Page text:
Fluorescence Tomography - Monitor Malignancy in Mice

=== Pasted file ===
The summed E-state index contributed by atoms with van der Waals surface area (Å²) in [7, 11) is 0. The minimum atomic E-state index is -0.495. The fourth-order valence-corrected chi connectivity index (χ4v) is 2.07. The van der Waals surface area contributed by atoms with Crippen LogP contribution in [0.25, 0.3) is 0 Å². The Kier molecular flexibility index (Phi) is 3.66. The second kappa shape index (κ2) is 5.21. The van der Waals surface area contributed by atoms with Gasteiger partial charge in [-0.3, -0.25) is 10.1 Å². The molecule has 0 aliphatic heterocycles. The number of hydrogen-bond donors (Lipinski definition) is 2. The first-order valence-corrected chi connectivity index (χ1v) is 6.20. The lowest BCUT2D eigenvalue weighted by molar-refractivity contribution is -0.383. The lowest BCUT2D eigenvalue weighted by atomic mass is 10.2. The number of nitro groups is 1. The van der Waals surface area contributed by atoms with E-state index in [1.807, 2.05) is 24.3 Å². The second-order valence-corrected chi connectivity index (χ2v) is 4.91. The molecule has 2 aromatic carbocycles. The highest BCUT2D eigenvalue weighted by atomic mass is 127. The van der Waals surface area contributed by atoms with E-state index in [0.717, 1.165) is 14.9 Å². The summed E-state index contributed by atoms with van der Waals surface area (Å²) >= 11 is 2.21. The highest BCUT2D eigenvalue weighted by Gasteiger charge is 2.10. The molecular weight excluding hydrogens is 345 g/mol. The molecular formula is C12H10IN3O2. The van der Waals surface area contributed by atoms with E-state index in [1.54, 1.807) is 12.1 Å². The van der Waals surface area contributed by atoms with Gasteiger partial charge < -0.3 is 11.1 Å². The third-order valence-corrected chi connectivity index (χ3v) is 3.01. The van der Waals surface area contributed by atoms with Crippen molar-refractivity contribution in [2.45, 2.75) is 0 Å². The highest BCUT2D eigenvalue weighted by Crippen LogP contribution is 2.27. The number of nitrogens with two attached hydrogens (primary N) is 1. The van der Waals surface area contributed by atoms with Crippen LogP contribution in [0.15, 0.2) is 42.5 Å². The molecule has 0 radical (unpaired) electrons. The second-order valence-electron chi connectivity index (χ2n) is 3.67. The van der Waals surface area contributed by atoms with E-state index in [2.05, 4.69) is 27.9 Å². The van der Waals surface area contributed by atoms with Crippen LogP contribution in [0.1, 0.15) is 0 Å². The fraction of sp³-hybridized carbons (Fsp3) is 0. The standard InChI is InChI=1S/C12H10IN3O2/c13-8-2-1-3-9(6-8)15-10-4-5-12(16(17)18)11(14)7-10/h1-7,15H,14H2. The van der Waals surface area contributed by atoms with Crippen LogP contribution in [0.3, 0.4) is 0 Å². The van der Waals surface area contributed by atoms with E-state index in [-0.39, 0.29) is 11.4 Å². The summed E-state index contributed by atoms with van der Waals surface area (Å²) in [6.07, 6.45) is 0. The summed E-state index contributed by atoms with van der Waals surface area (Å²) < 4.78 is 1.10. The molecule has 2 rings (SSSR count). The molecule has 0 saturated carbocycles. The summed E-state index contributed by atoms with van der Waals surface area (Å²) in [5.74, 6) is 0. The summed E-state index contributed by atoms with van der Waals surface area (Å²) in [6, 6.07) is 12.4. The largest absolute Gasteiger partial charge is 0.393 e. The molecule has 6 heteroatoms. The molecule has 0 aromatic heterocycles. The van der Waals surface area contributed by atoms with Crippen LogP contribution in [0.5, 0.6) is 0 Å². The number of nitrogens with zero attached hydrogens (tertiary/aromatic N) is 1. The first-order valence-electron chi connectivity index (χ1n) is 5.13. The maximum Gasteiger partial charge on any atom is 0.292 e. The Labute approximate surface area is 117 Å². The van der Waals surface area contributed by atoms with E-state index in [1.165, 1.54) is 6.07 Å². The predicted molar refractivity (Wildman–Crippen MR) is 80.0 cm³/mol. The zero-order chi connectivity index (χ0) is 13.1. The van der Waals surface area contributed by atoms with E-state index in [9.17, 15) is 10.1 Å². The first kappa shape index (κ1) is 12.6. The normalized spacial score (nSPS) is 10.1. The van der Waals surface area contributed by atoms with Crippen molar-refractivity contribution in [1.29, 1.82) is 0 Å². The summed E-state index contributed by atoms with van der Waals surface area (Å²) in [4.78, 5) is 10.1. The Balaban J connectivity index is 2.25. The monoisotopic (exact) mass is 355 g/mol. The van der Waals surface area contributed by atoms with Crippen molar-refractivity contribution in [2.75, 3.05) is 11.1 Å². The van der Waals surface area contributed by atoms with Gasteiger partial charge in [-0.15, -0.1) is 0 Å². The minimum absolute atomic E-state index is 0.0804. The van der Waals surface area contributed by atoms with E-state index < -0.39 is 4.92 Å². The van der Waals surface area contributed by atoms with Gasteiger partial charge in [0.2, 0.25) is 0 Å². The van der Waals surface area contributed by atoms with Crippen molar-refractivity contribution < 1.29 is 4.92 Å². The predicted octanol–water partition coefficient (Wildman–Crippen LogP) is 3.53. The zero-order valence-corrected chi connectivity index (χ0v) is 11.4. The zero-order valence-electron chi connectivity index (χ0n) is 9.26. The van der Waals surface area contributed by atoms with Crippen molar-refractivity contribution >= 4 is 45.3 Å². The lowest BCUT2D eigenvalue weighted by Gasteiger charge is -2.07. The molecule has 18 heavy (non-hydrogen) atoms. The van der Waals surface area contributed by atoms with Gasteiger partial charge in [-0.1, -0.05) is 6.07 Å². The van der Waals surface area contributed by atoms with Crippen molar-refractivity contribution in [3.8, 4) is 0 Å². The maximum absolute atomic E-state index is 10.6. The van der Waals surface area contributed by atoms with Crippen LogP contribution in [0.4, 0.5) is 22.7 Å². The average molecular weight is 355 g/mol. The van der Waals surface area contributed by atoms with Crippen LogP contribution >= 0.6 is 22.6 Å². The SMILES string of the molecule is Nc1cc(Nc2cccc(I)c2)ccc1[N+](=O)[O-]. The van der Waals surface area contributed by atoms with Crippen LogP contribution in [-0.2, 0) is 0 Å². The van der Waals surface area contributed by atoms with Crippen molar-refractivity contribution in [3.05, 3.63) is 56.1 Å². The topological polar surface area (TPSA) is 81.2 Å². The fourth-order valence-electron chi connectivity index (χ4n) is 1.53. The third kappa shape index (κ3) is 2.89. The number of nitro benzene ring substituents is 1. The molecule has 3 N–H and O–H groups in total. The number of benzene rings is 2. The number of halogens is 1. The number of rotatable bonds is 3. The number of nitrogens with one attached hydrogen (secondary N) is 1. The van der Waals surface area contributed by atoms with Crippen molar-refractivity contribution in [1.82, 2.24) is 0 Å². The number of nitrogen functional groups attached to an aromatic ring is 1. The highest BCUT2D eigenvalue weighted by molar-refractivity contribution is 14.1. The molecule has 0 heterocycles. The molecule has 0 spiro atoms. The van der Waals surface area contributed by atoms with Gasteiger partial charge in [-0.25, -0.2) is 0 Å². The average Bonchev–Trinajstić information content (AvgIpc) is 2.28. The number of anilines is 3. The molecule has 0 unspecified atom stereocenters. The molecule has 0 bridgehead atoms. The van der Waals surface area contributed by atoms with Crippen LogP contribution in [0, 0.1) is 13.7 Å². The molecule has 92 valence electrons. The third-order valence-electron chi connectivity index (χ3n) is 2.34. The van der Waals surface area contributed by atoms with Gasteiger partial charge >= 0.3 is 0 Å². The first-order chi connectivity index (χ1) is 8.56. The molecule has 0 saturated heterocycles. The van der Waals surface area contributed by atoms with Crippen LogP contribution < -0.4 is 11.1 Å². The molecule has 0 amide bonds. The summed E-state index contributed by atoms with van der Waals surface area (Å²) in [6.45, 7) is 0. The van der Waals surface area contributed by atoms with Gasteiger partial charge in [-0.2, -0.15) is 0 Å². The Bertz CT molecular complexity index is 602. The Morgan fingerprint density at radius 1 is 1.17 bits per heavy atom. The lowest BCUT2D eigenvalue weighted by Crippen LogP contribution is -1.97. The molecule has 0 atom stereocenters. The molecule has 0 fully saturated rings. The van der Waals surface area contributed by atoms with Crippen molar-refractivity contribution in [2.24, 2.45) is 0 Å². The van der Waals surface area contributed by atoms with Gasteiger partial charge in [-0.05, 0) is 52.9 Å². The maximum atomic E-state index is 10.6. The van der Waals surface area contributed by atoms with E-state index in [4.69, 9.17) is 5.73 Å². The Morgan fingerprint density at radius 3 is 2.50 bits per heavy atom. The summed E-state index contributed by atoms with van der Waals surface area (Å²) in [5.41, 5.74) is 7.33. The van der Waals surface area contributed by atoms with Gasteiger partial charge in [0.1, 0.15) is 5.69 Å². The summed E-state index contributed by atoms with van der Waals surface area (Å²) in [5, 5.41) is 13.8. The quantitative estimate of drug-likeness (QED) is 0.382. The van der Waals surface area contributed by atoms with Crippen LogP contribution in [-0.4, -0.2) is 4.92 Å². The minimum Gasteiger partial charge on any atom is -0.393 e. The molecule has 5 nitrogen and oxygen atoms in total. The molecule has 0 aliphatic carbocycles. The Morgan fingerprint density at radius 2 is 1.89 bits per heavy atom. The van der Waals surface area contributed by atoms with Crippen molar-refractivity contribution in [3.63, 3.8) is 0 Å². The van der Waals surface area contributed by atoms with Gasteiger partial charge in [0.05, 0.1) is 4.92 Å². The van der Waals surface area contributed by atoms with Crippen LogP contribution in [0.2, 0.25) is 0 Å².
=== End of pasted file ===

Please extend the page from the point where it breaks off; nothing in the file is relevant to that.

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Dr. Cui's group at Wake Forest has been investigating a newly discovered innate anticancer immunity in a colony of cancer resistant mice, and already demonstrated that the anticancer activity in the mice stems from the innate immune system, specifically from the granulocytes and macrophages. In 2007, they confirmed in vitro that the human granulocytes are capable of killing cancers effectively, suggesting a novel approach for cancer treatment. The FDA has approved this granulocyte infusion therapy (GIFT) for a phase II clinical trial. In collaboration with Dr. Cui's group, our main hypothesis is that optical molecular imaging of the granulocyte infiltration and cancer-killing activities in a mouse-based test-bed would identify potential donors and optimize outcomes in the clinical trial. The overall goal of this project is to develop a unique fluorescence tomography system that quantifies the leukocyte infiltration and cancer-killing abilities on prostate cancer sites in the murine model to evaluate the cancer-killing mechanisms and guide the GIFT trial.